A device client should send the telemetry as JSON that looks like the following example:

Event and state types

This section shows examples of telemetry events and states that a device sends to an IoT Central application.

The following snippet from a device model shows the definition of a integer event type:

A device client should send the event data as JSON that looks like the following example:

The following snippet from a device model shows the definition of a integer state type:

A device client should send the state as JSON that looks like the following example. Possible integer state values are 1, 2, or 3:

Properties

Note

The payload formats for properties applies to applications created on or after 07/14/2020.

Properties in components

If the property is defined in a component, wrap the property in the component name. The following example sets the maxTempSinceLastReboot in the thermostat2 component. The marker __t indicates that this a component:

To learn more, see Tutorial: Create and connect a client application to your Azure IoT Central application.

Primitive types

This section shows examples of primitive property types that a device sends to an IoT Central application.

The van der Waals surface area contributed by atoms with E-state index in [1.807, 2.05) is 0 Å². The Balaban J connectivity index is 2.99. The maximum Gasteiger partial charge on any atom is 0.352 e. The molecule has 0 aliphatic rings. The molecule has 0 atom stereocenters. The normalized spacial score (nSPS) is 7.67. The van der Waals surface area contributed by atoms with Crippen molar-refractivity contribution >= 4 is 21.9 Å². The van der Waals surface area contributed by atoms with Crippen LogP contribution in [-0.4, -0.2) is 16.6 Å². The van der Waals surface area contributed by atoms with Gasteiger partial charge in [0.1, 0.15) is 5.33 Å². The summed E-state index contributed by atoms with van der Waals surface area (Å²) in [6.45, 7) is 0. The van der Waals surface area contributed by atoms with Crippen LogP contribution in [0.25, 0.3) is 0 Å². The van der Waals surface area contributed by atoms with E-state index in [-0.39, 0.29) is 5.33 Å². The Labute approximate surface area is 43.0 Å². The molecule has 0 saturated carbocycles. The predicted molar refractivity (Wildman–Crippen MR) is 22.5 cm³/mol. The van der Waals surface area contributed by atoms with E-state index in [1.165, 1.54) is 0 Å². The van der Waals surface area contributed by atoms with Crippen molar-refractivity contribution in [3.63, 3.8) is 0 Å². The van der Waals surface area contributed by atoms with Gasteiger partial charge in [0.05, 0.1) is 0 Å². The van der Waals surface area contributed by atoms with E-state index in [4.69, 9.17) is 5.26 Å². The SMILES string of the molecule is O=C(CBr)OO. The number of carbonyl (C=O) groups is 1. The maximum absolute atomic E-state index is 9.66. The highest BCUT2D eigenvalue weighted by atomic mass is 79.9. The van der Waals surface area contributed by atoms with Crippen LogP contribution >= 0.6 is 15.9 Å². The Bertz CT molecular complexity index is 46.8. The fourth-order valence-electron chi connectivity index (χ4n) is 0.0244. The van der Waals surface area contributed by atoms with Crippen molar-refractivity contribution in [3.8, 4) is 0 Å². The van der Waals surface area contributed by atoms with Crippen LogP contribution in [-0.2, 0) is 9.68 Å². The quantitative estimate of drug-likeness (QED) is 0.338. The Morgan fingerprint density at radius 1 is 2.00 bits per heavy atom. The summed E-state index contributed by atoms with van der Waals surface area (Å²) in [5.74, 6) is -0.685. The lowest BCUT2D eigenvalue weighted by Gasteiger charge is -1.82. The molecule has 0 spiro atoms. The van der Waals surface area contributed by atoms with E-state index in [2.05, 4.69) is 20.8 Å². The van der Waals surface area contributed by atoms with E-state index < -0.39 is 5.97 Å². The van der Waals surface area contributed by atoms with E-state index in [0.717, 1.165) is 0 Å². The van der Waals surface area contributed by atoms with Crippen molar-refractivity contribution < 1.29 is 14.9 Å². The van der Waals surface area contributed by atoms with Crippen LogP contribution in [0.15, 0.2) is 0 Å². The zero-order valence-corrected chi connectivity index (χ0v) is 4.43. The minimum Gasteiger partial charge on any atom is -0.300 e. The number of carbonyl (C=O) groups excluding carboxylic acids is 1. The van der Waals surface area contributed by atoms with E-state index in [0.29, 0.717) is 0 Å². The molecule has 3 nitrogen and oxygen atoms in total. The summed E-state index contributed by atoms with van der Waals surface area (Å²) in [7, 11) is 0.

The following snippet from a device model shows the definition of a boolean property type:

A device client should send a JSON payload that looks like the following example as a reported property in the device twin:

The following snippet from a device model shows the definition of a boolean property type:

A device client should send a JSON payload that looks like the following example as a reported property in the device twin:

The following snippet from a device model shows the definition of a date property type:

A device client should send a JSON payload that looks like the following example as a reported property in the device twin. Date types must be ISO 8061 compliant:

The following snippet from a device model shows the definition of a duration property type:

A device client should send a JSON payload that looks like the following example as a reported property in the device twin - durations must be ISO 8601 Duration compliant:

The following snippet from a device model shows the definition of a float property type:

A device client should send a JSON payload that looks like the following example as a reported property in the device twin:

The following snippet from a device model shows the definition of a string property type:

A device client should send a JSON payload that looks like the following example as a reported property in the device twin:

Http Response Code 401

Complex types

This section shows examples of complex property types that a device sends to an IoT Central application.

The following snippet from a device model shows the definition of a geopoint property type:

Note

The geopoint schema type is not part of the Digital Twins Definition Language specification. IoT Central currently supports the geopoint schema type and the location semantic type for backwards compatibility.

A device client should send a JSON payload that looks like the following example as a reported property in the device twin: